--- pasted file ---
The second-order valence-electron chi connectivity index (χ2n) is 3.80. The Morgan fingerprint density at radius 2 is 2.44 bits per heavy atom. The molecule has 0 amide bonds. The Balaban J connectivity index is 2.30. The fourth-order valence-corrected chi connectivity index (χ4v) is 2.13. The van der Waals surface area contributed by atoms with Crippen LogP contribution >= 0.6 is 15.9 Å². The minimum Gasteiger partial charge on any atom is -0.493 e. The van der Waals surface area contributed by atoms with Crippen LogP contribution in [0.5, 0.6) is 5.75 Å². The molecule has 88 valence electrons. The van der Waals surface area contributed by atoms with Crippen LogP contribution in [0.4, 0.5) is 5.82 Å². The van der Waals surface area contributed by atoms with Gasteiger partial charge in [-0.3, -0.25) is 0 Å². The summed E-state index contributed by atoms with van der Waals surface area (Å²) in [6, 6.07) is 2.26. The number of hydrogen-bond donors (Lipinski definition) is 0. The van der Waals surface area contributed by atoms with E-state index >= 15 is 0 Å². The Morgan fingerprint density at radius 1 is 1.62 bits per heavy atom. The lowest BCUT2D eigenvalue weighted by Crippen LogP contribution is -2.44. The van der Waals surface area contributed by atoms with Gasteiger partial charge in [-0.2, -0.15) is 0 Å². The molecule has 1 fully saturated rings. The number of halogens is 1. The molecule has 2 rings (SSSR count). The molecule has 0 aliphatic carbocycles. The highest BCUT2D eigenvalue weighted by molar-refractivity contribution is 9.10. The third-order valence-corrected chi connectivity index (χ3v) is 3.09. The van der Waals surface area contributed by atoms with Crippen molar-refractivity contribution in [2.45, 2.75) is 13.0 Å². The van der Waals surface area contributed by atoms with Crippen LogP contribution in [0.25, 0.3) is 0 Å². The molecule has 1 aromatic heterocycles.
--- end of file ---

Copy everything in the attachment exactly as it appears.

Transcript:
The second-order valence-electron chi connectivity index (χ2n) is 3.80. The Morgan fingerprint density at radius 2 is 2.44 bits per heavy atom. The molecule has 0 amide bonds. The Balaban J connectivity index is 2.30. The fourth-order valence-corrected chi connectivity index (χ4v) is 2.13. The van der Waals surface area contributed by atoms with Crippen LogP contribution >= 0.6 is 15.9 Å². The minimum Gasteiger partial charge on any atom is -0.493 e. The van der Waals surface area contributed by atoms with Crippen LogP contribution in [0.5, 0.6) is 5.75 Å². The molecule has 88 valence electrons. The van der Waals surface area contributed by atoms with Crippen LogP contribution in [0.4, 0.5) is 5.82 Å². The van der Waals surface area contributed by atoms with Gasteiger partial charge in [-0.3, -0.25) is 0 Å². The summed E-state index contributed by atoms with van der Waals surface area (Å²) in [6, 6.07) is 2.26. The number of hydrogen-bond donors (Lipinski definition) is 0. The van der Waals surface area contributed by atoms with E-state index >= 15 is 0 Å². The Morgan fingerprint density at radius 1 is 1.62 bits per heavy atom. The lowest BCUT2D eigenvalue weighted by Crippen LogP contribution is -2.44. The van der Waals surface area contributed by atoms with Gasteiger partial charge in [-0.2, -0.15) is 0 Å². The molecule has 1 fully saturated rings. The number of halogens is 1. The molecule has 2 rings (SSSR count). The molecule has 0 aliphatic carbocycles. The highest BCUT2D eigenvalue weighted by molar-refractivity contribution is 9.10. The third-order valence-corrected chi connectivity index (χ3v) is 3.09. The van der Waals surface area contributed by atoms with Crippen molar-refractivity contribution in [2.45, 2.75) is 13.0 Å². The van der Waals surface area contributed by atoms with Crippen LogP contribution in [0.25, 0.3) is 0 Å². The molecule has 1 aromatic heterocycles.